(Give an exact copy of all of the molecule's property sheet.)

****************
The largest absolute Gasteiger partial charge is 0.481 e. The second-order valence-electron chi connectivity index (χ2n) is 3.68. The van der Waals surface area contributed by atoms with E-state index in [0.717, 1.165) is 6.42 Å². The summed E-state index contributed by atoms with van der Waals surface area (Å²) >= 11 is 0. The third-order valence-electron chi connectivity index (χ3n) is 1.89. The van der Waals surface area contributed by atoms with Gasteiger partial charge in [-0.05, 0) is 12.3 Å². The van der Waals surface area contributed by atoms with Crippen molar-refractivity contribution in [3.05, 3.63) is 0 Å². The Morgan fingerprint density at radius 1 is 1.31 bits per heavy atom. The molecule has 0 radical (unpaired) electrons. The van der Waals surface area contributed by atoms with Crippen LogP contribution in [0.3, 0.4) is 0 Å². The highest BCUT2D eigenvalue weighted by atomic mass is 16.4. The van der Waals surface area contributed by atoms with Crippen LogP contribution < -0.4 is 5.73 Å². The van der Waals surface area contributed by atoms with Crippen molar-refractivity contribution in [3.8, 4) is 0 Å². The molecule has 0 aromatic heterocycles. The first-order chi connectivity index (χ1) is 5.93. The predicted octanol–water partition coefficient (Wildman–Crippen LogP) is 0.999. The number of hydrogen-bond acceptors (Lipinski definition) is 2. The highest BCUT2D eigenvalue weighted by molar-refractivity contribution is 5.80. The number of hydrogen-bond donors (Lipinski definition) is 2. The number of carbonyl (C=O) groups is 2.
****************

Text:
The largest absolute Gasteiger partial charge is 0.481 e. The second-order valence-electron chi connectivity index (χ2n) is 3.68. The van der Waals surface area contributed by atoms with E-state index in [0.717, 1.165) is 6.42 Å². The summed E-state index contributed by atoms with van der Waals surface area (Å²) >= 11 is 0. The third-order valence-electron chi connectivity index (χ3n) is 1.89. The van der Waals surface area contributed by atoms with Gasteiger partial charge in [-0.05, 0) is 12.3 Å². The van der Waals surface area contributed by atoms with Crippen molar-refractivity contribution in [3.05, 3.63) is 0 Å². The Morgan fingerprint density at radius 1 is 1.31 bits per heavy atom. The molecule has 0 radical (unpaired) electrons. The van der Waals surface area contributed by atoms with Crippen LogP contribution in [0.3, 0.4) is 0 Å². The highest BCUT2D eigenvalue weighted by atomic mass is 16.4. The van der Waals surface area contributed by atoms with Crippen LogP contribution < -0.4 is 5.73 Å². The van der Waals surface area contributed by atoms with Crippen molar-refractivity contribution in [3.8, 4) is 0 Å². The molecule has 0 aromatic heterocycles. The first-order chi connectivity index (χ1) is 5.93. The predicted octanol–water partition coefficient (Wildman–Crippen LogP) is 0.999. The number of hydrogen-bond acceptors (Lipinski definition) is 2. The highest BCUT2D eigenvalue weighted by molar-refractivity contribution is 5.80. The number of hydrogen-bond donors (Lipinski definition) is 2. The number of carbonyl (C=O) groups is 2.